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Cinebench

The evergreen Cinebench benchmark is powered by Maxon's Cinema 4D rendering engine. It's multithreaded and comes with a 64-bit executable. The test runs with a single thread and then with as many threads as possible.

In the single-threaded portion of the benchmark, the Ryzen 5 2500U beats out the Speed Shift-less i5-7200U, and it only narrowly trails the Core i5-8250U and i7-7700HQ.

Cinebench is really about its multithreaded portion, though. The Core i7-7700HQ still reigns supreme here, but the Ryzen 5 2500U handily outperforms the i5-8250U.

Cinebench seems to like AMD CPUs, and AMD certainly likes talking up Cinebench in its CPU marketing, so let's see whether this win carries over to other CPU rendering tasks.

Blender rendering

Blender is a widely-used, open-source 3D modeling and rendering application. The app can take advantage of AVX2 instructions on compatible CPUs. We chose the "bmw27" test file from Blender's selection of benchmark scenes to put our CPUs through their paces.

Cinebench isn't an anomaly among the systems we have at hand. The Ryzen 5 2500U shaves more than a minute off the Core i5-8250U's performance here.

So why the major gap? My instinct is that the form factors of the systems on our test bench play a major part. The 15.6" HP Envy x360 that hosts the Ryzen 5 2500U has lots of metal in its expansive chassis, and it has a powerful-sounding and aggressive fan inside. The Core i5-8250U is in a 14" chassis with a quieter fan. Acer plans to release a 15.6" Swift 3 with Ryzen Mobile APUs inside, so it'd be interesting to get the i5-8250U version of that same Swift 3 and see just how large the performance gap between those two systems remains.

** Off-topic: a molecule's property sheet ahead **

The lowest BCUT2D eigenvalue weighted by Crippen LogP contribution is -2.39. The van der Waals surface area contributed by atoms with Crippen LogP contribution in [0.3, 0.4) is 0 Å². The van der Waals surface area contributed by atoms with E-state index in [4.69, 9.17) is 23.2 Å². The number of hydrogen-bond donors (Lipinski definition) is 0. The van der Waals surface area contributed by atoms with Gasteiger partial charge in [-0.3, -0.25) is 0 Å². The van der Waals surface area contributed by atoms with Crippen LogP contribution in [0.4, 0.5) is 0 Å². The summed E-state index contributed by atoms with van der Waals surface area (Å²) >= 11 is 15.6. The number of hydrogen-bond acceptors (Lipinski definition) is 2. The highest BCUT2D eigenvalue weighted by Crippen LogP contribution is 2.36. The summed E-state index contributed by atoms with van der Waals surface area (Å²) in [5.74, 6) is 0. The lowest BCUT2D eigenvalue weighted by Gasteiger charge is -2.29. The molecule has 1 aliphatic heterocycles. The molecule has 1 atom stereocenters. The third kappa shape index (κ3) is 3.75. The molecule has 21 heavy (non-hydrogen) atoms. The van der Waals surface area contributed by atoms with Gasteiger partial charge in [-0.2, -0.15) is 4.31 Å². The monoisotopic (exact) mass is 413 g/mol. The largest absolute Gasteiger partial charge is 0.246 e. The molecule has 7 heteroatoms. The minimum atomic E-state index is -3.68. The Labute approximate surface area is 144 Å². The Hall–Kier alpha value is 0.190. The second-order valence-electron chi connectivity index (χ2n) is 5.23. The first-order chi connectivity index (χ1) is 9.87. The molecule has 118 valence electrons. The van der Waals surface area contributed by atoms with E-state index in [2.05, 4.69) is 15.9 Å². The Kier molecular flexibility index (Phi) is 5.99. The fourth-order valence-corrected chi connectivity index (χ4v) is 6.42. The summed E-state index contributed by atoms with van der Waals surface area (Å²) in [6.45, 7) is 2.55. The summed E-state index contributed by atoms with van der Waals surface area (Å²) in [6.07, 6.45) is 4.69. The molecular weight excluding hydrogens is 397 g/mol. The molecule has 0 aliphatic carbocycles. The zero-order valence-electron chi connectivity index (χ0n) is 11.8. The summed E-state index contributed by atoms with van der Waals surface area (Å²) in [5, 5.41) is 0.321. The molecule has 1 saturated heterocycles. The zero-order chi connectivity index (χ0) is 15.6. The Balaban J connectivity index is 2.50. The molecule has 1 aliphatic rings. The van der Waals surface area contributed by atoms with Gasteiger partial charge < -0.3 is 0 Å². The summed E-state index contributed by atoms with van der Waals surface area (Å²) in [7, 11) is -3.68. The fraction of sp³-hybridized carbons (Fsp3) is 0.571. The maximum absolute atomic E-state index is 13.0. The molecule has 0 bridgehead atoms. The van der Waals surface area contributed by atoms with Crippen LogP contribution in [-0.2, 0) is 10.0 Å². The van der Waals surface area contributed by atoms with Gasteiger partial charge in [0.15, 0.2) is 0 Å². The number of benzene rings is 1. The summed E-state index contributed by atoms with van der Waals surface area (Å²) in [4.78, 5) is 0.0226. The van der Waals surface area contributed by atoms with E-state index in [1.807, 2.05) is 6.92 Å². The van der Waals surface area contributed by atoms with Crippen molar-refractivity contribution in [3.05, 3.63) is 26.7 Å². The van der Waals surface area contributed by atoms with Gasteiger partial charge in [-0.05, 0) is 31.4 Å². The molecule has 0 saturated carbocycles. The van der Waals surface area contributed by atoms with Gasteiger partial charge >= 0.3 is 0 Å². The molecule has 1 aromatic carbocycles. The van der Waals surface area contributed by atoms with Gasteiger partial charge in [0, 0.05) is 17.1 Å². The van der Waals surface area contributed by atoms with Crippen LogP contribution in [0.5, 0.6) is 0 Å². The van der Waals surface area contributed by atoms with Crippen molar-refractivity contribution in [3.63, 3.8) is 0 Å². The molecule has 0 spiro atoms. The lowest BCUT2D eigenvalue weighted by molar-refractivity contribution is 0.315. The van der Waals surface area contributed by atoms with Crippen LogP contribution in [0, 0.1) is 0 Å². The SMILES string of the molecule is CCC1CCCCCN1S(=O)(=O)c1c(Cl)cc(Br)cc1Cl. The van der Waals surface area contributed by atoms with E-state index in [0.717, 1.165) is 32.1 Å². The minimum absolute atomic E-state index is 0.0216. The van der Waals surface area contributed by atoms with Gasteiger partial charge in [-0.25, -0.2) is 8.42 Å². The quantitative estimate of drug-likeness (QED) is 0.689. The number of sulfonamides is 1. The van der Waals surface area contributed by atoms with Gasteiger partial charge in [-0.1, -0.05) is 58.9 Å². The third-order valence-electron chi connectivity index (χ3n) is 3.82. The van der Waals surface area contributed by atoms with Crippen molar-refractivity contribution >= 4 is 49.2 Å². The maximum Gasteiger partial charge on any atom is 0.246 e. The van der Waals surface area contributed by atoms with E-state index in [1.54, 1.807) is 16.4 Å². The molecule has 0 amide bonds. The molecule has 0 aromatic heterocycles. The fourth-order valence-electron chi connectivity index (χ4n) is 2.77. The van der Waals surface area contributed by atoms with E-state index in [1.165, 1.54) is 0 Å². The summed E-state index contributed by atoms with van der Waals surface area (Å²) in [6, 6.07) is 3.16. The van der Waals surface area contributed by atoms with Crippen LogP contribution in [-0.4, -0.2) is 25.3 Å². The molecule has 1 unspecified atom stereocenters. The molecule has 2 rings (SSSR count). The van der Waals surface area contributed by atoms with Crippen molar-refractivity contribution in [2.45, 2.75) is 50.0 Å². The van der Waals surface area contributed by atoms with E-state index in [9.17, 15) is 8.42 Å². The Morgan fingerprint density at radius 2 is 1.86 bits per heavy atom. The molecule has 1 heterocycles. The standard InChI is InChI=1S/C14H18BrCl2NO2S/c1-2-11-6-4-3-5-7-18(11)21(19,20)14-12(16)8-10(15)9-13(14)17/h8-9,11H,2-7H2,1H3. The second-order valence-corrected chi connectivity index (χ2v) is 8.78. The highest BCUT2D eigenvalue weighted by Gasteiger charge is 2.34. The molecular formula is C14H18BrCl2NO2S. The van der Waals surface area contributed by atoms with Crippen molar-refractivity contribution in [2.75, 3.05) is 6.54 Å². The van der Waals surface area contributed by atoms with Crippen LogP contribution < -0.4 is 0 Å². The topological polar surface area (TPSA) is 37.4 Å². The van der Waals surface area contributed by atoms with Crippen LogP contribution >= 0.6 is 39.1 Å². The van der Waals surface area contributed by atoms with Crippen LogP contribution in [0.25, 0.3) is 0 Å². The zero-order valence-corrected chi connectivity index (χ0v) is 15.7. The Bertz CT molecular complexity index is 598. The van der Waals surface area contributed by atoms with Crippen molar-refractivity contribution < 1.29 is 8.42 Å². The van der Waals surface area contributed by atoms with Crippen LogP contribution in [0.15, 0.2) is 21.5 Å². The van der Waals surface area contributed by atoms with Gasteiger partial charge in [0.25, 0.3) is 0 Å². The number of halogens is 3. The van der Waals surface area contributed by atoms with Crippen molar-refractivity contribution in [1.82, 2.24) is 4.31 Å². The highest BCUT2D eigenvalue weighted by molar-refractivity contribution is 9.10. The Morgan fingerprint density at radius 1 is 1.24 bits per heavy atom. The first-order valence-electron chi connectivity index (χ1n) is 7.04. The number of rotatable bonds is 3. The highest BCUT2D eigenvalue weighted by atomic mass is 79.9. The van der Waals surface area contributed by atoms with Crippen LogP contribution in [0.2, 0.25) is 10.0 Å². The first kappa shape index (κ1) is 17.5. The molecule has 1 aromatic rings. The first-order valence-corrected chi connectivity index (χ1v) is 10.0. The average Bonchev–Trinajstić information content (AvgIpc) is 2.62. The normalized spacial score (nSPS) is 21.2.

Corona rendering
Here's a new benchmark for our test suite. Corona, as its developers put it, is a "high-performance (un)biased photorealistic renderer, available for Autodesk 3ds Max and as a standalone CLI application, and in development for Maxon Cinema 4D."

The company has made a standalone benchmark with its rendering engine inside, so it was a no-brainer to give it a spin on these CPUs. The benchmark reports both a rays-per-second and time-to-completion figure, and we're reporting the time-to-completion result.

Here, the Ryzen 5 2500U and the Core i5-8250U emerge dead-even.

Handbrake transcoding
Handbrake is a popular video-transcoding app that recently hit version 1.0.7. To see how it performs on these chips, we're switching things up from some of our past reviews. Here, we converted a roughly two-minute 4K source file from an iPhone 6S into a 1920x1080, 30 FPS MKV using the HEVC algorithm implemented in the x265 open-source encoder. We otherwise left the preset at its default settings.

Handbrake seems to favor the wider SIMD units and higher per-core performance of the Core i5-8250U in this workload, but the Ryzen 5 2500U isn't far behind.

CFD with STARS Euler3D
Euler3D tackles the difficult problem of simulating fluid dynamics. It tends to be very memory-bandwidth intensive. You can read more about it right here. We configured Euler3D to use every thread available from each of our CPUs.

It should be noted that the publicly-available Euler3D benchmark is compiled using Intel's Fortran tools, a decision that its originators discuss in depth on the project page. Code produced this way may not perform at its best on Ryzen CPUs as a result, but this binary is apparently representative of the software that would be available in the field. A more neutral compiler might make for a better benchmark, but it may also not be representative of real-world results with real-world software, and we are generally concerned with real-world performance.

With that in mind, the Ryzen 5 2500U beats out the dual-core i5-7200U, but it can't close the gap in Euler3D performance that typifies AMD CPUs versus their Intel competitors.